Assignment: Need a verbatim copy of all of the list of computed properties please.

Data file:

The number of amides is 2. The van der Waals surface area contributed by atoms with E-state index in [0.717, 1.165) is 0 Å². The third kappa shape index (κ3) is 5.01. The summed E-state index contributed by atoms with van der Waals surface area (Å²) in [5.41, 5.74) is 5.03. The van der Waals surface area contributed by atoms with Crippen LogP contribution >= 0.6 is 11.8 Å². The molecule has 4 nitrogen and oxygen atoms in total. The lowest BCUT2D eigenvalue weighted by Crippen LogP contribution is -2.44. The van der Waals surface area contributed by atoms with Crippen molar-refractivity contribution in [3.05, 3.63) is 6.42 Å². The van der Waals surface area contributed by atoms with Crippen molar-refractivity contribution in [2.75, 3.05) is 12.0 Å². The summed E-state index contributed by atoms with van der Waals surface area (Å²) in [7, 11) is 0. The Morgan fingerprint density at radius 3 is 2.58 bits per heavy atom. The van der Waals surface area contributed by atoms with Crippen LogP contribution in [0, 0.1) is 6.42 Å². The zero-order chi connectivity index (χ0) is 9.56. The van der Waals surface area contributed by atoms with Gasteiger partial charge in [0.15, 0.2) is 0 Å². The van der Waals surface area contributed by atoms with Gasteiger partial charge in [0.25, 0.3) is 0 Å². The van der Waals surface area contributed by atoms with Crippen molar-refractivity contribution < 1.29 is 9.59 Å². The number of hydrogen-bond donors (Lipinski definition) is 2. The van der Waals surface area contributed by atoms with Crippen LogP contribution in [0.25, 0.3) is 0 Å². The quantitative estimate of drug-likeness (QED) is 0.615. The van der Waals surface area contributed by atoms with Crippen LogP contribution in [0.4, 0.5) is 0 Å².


The number of amides is 2. The van der Waals surface area contributed by atoms with E-state index in [0.717, 1.165) is 0 Å². The third kappa shape index (κ3) is 5.01. The summed E-state index contributed by atoms with van der Waals surface area (Å²) in [5.41, 5.74) is 5.03. The van der Waals surface area contributed by atoms with Crippen LogP contribution >= 0.6 is 11.8 Å². The molecule has 4 nitrogen and oxygen atoms in total. The lowest BCUT2D eigenvalue weighted by Crippen LogP contribution is -2.44. The van der Waals surface area contributed by atoms with Crippen molar-refractivity contribution in [3.05, 3.63) is 6.42 Å². The van der Waals surface area contributed by atoms with Crippen molar-refractivity contribution in [2.75, 3.05) is 12.0 Å². The summed E-state index contributed by atoms with van der Waals surface area (Å²) in [7, 11) is 0. The Morgan fingerprint density at radius 3 is 2.58 bits per heavy atom. The van der Waals surface area contributed by atoms with Crippen LogP contribution in [0, 0.1) is 6.42 Å². The zero-order chi connectivity index (χ0) is 9.56. The van der Waals surface area contributed by atoms with Gasteiger partial charge in [0.15, 0.2) is 0 Å². The van der Waals surface area contributed by atoms with Gasteiger partial charge in [0.25, 0.3) is 0 Å². The van der Waals surface area contributed by atoms with Crippen molar-refractivity contribution < 1.29 is 9.59 Å². The number of hydrogen-bond donors (Lipinski definition) is 2. The van der Waals surface area contributed by atoms with Crippen LogP contribution in [0.25, 0.3) is 0 Å². The quantitative estimate of drug-likeness (QED) is 0.615. The van der Waals surface area contributed by atoms with Crippen LogP contribution in [0.4, 0.5) is 0 Å².